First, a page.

3. Never underestimate the value in being taught a harsh lesson
You will make mistakes. Sometimes painful, embarrassing and expensive ones. I would never be so patronising as to suggest that whatever doesn’t kill you makes you stronger – that is patently not true – but there is usually something to salvage from a wreck. Don’t dwell too long on the damage because it’s already done. Try to work out what the lesson is and learn from it. There is usually something you can take away from it.
I once wasted 4 days of my life and also some money on a an ultimately futile fishing expedition to Doha, but I did learn a couple of things and acquired a couple of anecdotes for my lectures. So, every cloud …
4. Do favours freely, with some limits …
There are advantages to being the good guy – it’s a useful reputation to earn (and you do have to EARN it). Putting some goodwill in the bank is like any investment, values can go up as well as down. Actually its quite not as bad as that, I can’t remember actually being harmed by trying to do someone a favour. Some people return the favour, but some don’t. Some people don’t return the favour just because they don’t ever get the opportunity to. Don’t use the occasional apparent lack of gratitude as a reason to stop doing favours. It is rare to encounter ingratitude, but odd times you might get taken advantage of. I just see that as acceptable collateral damage and no reason to stop being kind. Sometimes people will ask a lot of you, and ask then ask again. But most people will realise when they are asking a lot and will be a bit embarrassed about it, so they’ll only do it as a last resort. Genuine people will tend not to ask then ask and ask again. People that do that are invariably going to take a lot more than they are ever going to give, and don’t care one bit that they are asking a lot of you. So put some limits on your goodwill. There has to be a limit, because sooner or later you’ll have to get back to doing some work that gets you paid.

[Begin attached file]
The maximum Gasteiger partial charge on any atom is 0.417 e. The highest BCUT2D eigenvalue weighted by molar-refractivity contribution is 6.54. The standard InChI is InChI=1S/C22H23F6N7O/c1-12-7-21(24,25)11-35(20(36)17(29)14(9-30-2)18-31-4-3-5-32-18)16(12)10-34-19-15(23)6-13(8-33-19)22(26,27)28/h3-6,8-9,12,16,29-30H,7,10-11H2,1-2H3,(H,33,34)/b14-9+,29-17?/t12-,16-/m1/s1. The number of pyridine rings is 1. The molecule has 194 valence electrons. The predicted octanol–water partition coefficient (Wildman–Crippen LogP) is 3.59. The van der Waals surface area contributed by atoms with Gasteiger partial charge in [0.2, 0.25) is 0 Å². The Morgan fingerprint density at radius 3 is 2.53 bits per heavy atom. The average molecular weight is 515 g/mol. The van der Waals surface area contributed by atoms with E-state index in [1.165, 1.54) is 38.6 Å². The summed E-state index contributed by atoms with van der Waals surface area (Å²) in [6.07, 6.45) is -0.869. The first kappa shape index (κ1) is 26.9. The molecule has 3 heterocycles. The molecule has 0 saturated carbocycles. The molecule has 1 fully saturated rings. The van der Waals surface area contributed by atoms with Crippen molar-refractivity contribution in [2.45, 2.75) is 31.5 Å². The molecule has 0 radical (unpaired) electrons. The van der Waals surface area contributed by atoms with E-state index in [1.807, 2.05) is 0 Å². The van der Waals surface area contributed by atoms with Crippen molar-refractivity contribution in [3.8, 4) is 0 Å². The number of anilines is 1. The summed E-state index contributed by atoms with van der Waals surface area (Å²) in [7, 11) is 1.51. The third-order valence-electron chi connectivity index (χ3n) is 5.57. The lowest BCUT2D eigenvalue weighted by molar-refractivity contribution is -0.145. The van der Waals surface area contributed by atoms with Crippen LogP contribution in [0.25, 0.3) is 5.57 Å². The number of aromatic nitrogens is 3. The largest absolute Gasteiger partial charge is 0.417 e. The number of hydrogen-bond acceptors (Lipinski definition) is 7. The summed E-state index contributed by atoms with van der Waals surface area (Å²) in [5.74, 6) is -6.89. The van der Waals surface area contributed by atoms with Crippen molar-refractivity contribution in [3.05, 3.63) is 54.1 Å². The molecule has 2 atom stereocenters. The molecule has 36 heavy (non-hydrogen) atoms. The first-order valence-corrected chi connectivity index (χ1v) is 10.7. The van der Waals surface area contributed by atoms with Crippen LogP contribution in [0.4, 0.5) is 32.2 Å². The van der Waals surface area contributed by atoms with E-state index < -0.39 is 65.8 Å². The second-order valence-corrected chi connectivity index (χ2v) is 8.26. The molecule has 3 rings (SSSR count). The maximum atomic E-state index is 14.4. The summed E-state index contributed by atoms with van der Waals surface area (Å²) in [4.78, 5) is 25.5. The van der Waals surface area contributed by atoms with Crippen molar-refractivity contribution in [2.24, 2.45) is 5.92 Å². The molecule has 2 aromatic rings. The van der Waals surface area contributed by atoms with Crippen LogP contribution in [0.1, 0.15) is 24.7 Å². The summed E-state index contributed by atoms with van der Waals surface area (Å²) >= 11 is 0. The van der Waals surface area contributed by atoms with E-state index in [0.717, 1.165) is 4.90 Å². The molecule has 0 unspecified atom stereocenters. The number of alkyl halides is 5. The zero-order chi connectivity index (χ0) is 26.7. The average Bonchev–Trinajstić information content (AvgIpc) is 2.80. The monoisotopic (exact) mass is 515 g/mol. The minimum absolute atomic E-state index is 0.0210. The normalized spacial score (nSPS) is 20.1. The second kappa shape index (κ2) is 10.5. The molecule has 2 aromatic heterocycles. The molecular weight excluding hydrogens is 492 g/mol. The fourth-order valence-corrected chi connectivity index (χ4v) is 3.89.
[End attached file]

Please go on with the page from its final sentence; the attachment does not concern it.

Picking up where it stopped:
5. You get more work from people you know than from people you don’t